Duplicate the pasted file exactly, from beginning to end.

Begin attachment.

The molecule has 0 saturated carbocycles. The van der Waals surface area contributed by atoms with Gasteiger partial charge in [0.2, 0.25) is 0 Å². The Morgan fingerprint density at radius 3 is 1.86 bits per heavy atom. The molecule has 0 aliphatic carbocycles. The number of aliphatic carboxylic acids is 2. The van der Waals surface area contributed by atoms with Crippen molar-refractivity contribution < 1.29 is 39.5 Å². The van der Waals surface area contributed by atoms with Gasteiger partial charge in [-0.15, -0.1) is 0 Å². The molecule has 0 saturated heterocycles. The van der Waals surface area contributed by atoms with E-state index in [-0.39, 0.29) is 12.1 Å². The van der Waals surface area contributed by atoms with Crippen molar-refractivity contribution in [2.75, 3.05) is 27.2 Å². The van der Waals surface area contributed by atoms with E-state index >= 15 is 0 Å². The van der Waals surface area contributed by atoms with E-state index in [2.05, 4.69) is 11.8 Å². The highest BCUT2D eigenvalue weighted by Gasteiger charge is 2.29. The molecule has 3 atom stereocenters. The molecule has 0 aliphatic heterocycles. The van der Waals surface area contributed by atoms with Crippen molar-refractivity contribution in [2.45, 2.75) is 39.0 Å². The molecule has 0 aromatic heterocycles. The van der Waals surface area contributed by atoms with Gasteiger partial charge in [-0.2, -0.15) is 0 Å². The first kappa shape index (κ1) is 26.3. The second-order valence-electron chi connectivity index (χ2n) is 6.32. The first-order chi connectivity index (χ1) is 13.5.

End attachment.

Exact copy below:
The molecule has 0 saturated carbocycles. The van der Waals surface area contributed by atoms with Gasteiger partial charge in [0.2, 0.25) is 0 Å². The Morgan fingerprint density at radius 3 is 1.86 bits per heavy atom. The molecule has 0 aliphatic carbocycles. The number of aliphatic carboxylic acids is 2. The van der Waals surface area contributed by atoms with Crippen molar-refractivity contribution < 1.29 is 39.5 Å². The van der Waals surface area contributed by atoms with Gasteiger partial charge in [-0.15, -0.1) is 0 Å². The molecule has 0 saturated heterocycles. The van der Waals surface area contributed by atoms with E-state index in [-0.39, 0.29) is 12.1 Å². The van der Waals surface area contributed by atoms with Crippen molar-refractivity contribution in [2.75, 3.05) is 27.2 Å². The van der Waals surface area contributed by atoms with E-state index >= 15 is 0 Å². The van der Waals surface area contributed by atoms with E-state index in [2.05, 4.69) is 11.8 Å². The highest BCUT2D eigenvalue weighted by Gasteiger charge is 2.29. The molecule has 3 atom stereocenters. The molecule has 0 aliphatic heterocycles. The van der Waals surface area contributed by atoms with Crippen molar-refractivity contribution in [2.45, 2.75) is 39.0 Å². The molecule has 0 aromatic heterocycles. The van der Waals surface area contributed by atoms with Gasteiger partial charge in [-0.2, -0.15) is 0 Å². The first kappa shape index (κ1) is 26.3. The second-order valence-electron chi connectivity index (χ2n) is 6.32. The first-order chi connectivity index (χ1) is 13.5.